Defensively, the secondary looked like it struggled in coverage at times, allowing a wide open pass down the middle to Antonio Gates for a TD in the 1st quarter and another to Vincent Brown in 2nd quarter. Tackling was also an issue on a couple plays; veteran safety Morgan Burnett missed a touchdown-saving tackle in the 2nd quarter. Pass rush looked decent, though only two sacks were recorded.

On special teams, punter Tim Masthay was in the zone averaging 49.5 yards/punt, with a long of 62 yards. Youngsters Diondre Borel and Shaky Smithson both fumbled punts, though Smithson recovered his.


Green Bay played with a losing effort. Too many mistakes. Sloppy play just a part of the preseason, however. Look for some of the kinks to be worked out by the time the team plays Cleveland next week.

Saturday, July 7, 2012

We're Back!

Welcome back, Wisconsin sports fans! After a long hiatus, Ryan and I are back in the reporting game and we vow to once again deliver the latest in Wisconsin sports news! Be sure to LIKE us on Facebook!

Friday, April 23, 2010

2010 NFL Draft – Bryan Bulaga to the Packers

With the 23rd pick in the first round of the 2010 NFL Draft, the Green Bay Packers select offensive tackle from Iowa University…Bryan Bulaga

Did anyone expect Ted Thompson to pick an NFL draft attendee? With four offensive tackles already taken before Bulaga in the first round, it appeared that Ted Thompson still believed he needed to upgrade an offensive line that allowed a league-worst 51 sacks last season.

Look no further than Bryan Bulaga, the Big Ten conference offensive lineman of the year in 2009. The only downside of Bulaga…"I'm an NFC North fan, growing up in Illinois. So I was ecstatic to get the call. I liked the Bears, yeah, but I think my allegiance has changed for sure now."

Ted Thompson announced Thursday night that he would like to see Bulaga enter OTA’s and training camp as the left tackle. With aging left tackle Chad Clifton (34) and right tackle Mark Tauscher (33), Bulaga will immediately step in and challenge the veterans for a starting role and at the same time, prepare to replace them in the near future. Bulaga has even played 5 games as guard on the O-Line in his senior season at Iowa, which shows his versatility.

Was Bryan Bulaga the best draft pick for the Green Bay Packers at 23 overall? Highly touted wide-receiver Dez Bryant, and outside linebackers Sergio Kindle and Jerry Hughes were all potential players still available. I think it was the right pick for Ted Thompson, who needed to address improving his offensive line in case of an injury to Clifton or Tauscher at some point throughout this year.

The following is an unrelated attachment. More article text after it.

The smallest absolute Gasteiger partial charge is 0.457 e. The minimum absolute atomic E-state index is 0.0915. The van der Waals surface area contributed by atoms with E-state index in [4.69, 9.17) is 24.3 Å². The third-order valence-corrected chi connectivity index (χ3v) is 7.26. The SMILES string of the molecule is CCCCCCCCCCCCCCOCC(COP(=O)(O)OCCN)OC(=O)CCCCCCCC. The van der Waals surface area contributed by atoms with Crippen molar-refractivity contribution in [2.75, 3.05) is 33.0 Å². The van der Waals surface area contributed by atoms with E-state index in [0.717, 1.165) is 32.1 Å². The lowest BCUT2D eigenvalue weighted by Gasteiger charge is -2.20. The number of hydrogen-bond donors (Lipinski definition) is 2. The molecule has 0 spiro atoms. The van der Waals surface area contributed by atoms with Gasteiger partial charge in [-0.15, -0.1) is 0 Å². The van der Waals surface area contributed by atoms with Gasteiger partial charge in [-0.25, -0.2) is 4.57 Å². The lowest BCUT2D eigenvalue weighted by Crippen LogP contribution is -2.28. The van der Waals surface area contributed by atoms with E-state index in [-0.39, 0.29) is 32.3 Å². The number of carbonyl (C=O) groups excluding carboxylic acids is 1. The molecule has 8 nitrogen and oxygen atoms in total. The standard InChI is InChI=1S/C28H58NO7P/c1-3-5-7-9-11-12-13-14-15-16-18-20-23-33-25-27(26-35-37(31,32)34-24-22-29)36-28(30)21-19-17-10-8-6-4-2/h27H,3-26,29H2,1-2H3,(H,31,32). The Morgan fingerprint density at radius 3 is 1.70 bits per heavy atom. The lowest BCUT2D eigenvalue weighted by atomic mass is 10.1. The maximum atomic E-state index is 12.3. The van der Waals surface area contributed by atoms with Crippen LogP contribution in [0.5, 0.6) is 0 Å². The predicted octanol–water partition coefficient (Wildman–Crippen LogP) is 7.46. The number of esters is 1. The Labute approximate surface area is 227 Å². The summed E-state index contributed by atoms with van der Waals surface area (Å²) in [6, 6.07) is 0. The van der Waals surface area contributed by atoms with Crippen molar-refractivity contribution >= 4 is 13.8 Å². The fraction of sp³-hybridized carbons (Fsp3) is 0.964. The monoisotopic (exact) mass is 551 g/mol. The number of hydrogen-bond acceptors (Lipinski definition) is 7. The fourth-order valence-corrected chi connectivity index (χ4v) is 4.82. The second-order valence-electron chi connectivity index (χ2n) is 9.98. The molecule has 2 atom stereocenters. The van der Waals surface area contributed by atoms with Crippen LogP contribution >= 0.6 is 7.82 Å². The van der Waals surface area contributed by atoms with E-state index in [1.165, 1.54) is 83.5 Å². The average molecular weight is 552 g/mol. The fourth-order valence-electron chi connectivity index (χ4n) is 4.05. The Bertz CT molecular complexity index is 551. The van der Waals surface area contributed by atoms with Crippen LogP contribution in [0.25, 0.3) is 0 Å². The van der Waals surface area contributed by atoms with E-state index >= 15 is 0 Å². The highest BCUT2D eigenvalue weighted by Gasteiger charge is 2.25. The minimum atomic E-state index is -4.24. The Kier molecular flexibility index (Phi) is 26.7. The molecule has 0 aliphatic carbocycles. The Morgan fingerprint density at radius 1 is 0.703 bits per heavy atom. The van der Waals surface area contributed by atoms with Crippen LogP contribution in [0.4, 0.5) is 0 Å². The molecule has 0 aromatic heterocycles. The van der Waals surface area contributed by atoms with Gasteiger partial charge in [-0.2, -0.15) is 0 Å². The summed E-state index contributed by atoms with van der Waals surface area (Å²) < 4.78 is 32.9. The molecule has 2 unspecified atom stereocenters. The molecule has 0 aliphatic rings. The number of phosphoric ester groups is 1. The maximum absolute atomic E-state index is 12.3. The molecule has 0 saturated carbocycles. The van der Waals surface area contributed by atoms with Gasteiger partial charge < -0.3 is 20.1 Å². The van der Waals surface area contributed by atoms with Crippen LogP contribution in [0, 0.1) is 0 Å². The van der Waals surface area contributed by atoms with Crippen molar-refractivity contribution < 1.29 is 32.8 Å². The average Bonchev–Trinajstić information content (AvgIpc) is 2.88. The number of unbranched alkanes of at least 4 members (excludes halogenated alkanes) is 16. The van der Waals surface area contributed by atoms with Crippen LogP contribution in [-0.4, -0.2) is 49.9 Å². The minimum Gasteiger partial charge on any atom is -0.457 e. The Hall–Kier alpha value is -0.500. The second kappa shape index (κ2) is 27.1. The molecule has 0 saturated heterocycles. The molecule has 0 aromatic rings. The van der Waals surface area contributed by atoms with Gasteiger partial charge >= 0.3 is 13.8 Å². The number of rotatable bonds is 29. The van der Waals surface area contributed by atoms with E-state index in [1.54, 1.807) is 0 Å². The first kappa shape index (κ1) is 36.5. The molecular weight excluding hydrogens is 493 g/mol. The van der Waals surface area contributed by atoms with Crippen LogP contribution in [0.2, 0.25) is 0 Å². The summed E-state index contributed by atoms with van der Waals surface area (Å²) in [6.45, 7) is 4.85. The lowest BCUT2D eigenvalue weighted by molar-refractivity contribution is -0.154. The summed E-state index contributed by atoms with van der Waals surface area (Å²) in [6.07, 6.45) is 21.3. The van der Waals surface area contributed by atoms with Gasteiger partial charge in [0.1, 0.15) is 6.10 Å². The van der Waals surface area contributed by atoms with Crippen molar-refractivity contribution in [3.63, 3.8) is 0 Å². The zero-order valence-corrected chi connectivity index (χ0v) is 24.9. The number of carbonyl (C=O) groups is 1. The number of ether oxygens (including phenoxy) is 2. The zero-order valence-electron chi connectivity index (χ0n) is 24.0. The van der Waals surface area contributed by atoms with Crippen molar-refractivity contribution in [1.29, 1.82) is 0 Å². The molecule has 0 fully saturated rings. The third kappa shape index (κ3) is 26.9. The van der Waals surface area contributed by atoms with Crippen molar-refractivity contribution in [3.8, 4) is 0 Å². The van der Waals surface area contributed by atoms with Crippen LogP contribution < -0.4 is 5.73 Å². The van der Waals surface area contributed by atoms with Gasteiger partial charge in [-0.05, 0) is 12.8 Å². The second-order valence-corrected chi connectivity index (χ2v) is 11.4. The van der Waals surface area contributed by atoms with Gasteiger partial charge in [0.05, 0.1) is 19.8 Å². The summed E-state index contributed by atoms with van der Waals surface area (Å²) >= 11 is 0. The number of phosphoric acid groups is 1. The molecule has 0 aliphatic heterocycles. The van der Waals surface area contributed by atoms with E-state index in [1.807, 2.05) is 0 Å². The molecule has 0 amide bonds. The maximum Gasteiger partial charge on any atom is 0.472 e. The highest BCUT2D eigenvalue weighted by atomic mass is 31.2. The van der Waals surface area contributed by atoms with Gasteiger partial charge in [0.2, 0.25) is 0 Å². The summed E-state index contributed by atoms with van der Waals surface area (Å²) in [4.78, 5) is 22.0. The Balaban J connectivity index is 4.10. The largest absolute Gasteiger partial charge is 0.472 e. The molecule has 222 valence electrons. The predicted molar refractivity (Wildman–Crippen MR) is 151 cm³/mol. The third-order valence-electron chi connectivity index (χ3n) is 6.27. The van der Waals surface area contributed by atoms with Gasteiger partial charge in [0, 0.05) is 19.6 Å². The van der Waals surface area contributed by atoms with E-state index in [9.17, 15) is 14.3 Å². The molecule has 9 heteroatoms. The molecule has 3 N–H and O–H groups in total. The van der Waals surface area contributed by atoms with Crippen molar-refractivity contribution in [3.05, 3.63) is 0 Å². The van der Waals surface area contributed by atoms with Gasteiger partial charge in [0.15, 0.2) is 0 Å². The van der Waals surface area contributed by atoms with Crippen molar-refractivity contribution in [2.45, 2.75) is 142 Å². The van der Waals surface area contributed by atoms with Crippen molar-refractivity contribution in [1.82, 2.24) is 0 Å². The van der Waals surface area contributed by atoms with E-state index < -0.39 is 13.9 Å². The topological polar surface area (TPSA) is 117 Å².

The thing that excites me the most about Bulaga is that he comes to the Packers healthy, is an excellent pass blocker, and his technique weaknesses will be easily correctable by the coaching staff. Overall, Bryan Bulaga is a great value pick for the Packers and let’s hope that he can be the kind of impact that last year’s 23rd overall pick in the draft was to his respective team…Michael Oher.

(Photo courtesy of JSOnline)

Friday, March 5, 2010

Packers re-sign Clifton

It's been a rather busy day for the NFC North today. The Chicago Bears signed All-Pro defensive end Julius Peppers and former Viking Chester Taylor and the Detroit Lions made a big splash by landing their own All-Pro defensive end, Kyle Vanden Bosch and another former Viking Nate Burleson, along with acquiring former Packer Corey Williams from the Cleveland Browns.

To counter the moves made by their division rivals, the Packers re-signed veteran offensive tackle Chad Clifton. Clifton and the Packers reached an agreement on what reported was a three-year, $20 million deal, including a guarantee of $7.5 million.

It was assumed among most Packers fans that the team would let Clifton go, but all along the Packers were in the hunt for his services. The 33-year-old Clifton did not want to go somewhere else to finish his career and accepted a deal that will pay him slightly more in average pay than his previous contract.

My Take

Whatever the case, the price isn't out of line for a veteran left tackle. This isn't a capped year, so the Packers should have plenty of money to spend.